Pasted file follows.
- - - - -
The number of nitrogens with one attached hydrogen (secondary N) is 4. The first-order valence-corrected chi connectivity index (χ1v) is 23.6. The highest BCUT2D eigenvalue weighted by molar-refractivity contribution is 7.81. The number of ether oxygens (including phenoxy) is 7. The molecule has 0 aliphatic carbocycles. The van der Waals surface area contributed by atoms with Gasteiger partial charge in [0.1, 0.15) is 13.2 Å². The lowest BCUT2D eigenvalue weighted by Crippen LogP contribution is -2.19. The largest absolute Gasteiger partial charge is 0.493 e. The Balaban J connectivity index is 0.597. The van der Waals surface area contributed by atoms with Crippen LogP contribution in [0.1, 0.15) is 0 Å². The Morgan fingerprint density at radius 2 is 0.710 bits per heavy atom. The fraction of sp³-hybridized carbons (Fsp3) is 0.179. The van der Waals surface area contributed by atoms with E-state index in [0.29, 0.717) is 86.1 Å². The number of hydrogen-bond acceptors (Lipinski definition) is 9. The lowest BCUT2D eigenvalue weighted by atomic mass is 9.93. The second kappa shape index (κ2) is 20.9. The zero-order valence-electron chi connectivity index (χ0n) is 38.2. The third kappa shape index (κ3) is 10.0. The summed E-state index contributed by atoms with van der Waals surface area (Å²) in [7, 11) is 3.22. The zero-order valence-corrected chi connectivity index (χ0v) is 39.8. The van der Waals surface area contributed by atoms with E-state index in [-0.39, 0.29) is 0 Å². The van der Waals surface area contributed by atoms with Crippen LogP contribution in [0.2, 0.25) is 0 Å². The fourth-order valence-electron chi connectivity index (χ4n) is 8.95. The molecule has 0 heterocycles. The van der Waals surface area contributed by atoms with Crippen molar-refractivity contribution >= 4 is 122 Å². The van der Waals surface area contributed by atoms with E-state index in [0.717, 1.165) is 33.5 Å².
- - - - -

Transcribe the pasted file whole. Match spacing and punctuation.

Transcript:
The number of nitrogens with one attached hydrogen (secondary N) is 4. The first-order valence-corrected chi connectivity index (χ1v) is 23.6. The highest BCUT2D eigenvalue weighted by molar-refractivity contribution is 7.81. The number of ether oxygens (including phenoxy) is 7. The molecule has 0 aliphatic carbocycles. The van der Waals surface area contributed by atoms with Gasteiger partial charge in [0.1, 0.15) is 13.2 Å². The lowest BCUT2D eigenvalue weighted by Crippen LogP contribution is -2.19. The largest absolute Gasteiger partial charge is 0.493 e. The Balaban J connectivity index is 0.597. The van der Waals surface area contributed by atoms with Crippen LogP contribution in [0.1, 0.15) is 0 Å². The Morgan fingerprint density at radius 2 is 0.710 bits per heavy atom. The fraction of sp³-hybridized carbons (Fsp3) is 0.179. The van der Waals surface area contributed by atoms with E-state index in [0.29, 0.717) is 86.1 Å². The number of hydrogen-bond acceptors (Lipinski definition) is 9. The lowest BCUT2D eigenvalue weighted by atomic mass is 9.93. The second kappa shape index (κ2) is 20.9. The zero-order valence-electron chi connectivity index (χ0n) is 38.2. The third kappa shape index (κ3) is 10.0. The summed E-state index contributed by atoms with van der Waals surface area (Å²) in [7, 11) is 3.22. The zero-order valence-corrected chi connectivity index (χ0v) is 39.8. The van der Waals surface area contributed by atoms with E-state index in [-0.39, 0.29) is 0 Å². The van der Waals surface area contributed by atoms with Crippen LogP contribution in [0.2, 0.25) is 0 Å². The fourth-order valence-electron chi connectivity index (χ4n) is 8.95. The molecule has 0 heterocycles. The van der Waals surface area contributed by atoms with Crippen molar-refractivity contribution >= 4 is 122 Å². The van der Waals surface area contributed by atoms with E-state index in [0.717, 1.165) is 33.5 Å².